Legislators speak with Mercer teachers about pay, insurance - WVVA TV Bluefield Beckley WV News, Weather and Sports

Legislators speak with Mercer teachers about pay, insurance


Today, the Mercer County Education Association held a Town Hall in Princeton, where educators voiced their opinions to state delegates and senators.

Saturday's town hall took place at the Chuck Mathena Center. From teachers to bus drivers to cafeteria workers... the auditorium was nearly full. President of the state Education Association, Dale Lee, was the first to speak. Lee was glad to see PEIA's proposed health app, better known as GO-365, made optional. "If you say something is voluntary, but you're subject to punitive measures if you don't do it... that's not voluntary to me." One of the delegates in attendance was Marty Gearheart. Gearheart reminded folks that he himself was an educator before going into politics. He says the House of Delegates agrees that teachers deserve a raise. "There's a bill on the house floor now that would double the governor's proposed salary increase in the first year. I think that's positive. I think that's going to pass the house."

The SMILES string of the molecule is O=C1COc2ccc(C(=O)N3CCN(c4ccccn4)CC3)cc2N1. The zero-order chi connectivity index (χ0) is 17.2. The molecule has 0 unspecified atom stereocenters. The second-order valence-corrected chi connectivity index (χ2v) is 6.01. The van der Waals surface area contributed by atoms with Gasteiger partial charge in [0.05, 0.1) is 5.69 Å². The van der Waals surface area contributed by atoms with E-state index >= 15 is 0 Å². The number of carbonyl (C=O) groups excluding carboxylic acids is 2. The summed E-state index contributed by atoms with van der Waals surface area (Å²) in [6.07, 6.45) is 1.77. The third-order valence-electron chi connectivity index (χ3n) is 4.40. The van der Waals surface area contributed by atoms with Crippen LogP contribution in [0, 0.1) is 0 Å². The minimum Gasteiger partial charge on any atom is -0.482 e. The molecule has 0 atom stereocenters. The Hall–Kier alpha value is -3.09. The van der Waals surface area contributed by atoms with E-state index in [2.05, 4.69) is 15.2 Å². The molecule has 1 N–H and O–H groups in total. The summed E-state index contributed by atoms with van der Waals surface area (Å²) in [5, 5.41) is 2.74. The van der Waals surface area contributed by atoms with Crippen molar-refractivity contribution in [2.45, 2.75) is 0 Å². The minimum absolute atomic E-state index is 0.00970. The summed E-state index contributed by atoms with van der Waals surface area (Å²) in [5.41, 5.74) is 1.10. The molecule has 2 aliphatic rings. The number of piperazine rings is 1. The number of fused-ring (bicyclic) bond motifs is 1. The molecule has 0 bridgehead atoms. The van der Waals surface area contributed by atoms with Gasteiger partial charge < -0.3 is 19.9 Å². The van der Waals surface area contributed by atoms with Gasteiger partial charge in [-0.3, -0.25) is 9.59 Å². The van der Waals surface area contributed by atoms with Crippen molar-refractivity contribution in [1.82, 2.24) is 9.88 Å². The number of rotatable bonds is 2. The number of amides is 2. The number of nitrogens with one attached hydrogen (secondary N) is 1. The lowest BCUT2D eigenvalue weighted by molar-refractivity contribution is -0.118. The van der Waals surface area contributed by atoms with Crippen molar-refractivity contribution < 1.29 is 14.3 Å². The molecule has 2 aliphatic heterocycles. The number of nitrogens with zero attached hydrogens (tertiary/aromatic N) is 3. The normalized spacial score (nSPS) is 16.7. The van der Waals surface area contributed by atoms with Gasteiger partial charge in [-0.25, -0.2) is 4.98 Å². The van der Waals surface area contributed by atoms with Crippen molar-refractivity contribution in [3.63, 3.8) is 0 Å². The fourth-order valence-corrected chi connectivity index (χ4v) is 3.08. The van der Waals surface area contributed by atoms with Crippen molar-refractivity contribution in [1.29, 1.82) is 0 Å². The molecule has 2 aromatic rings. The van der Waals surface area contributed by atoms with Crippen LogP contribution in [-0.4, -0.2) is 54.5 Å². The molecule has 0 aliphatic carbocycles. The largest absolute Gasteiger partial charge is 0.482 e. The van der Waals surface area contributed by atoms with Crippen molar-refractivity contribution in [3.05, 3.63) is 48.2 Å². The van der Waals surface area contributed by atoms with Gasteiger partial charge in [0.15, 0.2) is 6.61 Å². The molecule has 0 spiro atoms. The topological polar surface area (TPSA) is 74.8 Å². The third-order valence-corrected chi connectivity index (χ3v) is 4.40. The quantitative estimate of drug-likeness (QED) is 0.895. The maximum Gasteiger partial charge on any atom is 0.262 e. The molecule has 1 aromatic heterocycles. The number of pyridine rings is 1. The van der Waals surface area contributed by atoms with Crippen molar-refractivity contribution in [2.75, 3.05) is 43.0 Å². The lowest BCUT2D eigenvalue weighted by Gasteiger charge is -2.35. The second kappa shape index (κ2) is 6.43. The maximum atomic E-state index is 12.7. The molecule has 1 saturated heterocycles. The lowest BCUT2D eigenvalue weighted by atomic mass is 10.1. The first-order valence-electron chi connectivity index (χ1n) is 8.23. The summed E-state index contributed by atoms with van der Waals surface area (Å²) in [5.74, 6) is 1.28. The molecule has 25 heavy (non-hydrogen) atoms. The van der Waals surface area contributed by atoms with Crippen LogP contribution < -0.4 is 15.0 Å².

The PEIA has holes in their budget. To fill those gaps, they notified all state employees that insurance rates would go up. This has some educators asking for other options. Gearheart says, "I also would like to see that we could offer a range, that the state could pay of that insurance... somewhere from 80% up to 100%. So the employees can choose their plan." 
Perhaps the most energetic politician in attendance was Senator Richard Ojeda. Ojeda is introducing a bill that would raise the natural gas severance by 2.5%. "If we can ever do something to take care of the PEIA issues with our teachers, it would be like giving every single... not just teacher... but every state employee, every police officer, every fire fighter, across the state... it would be like giving them a pay raise. 
Ojeda points to a wealth of natural gas in West Virginia, and believes the state should take advantage of it. "What's important, is we need to, as legislators, stand together and say 'we're not going to give it away, the way coal was given.' We're going to make sure that OUR citizens benefit from this."
The town hall lasted for 3 hours. Teacher and coach Joey Riffe had mixed reviews of the legislators. "There were some things that caught me a little off guard. I was satisfied with a couple. But overall, I just want them to see that we're not going to sit down and let them continue to push over top of us."

Even though teacher salaries ARE ranked 48th in the nation, Dale Lee says West Virginia is in the top 5 when it comes to graduation rates.

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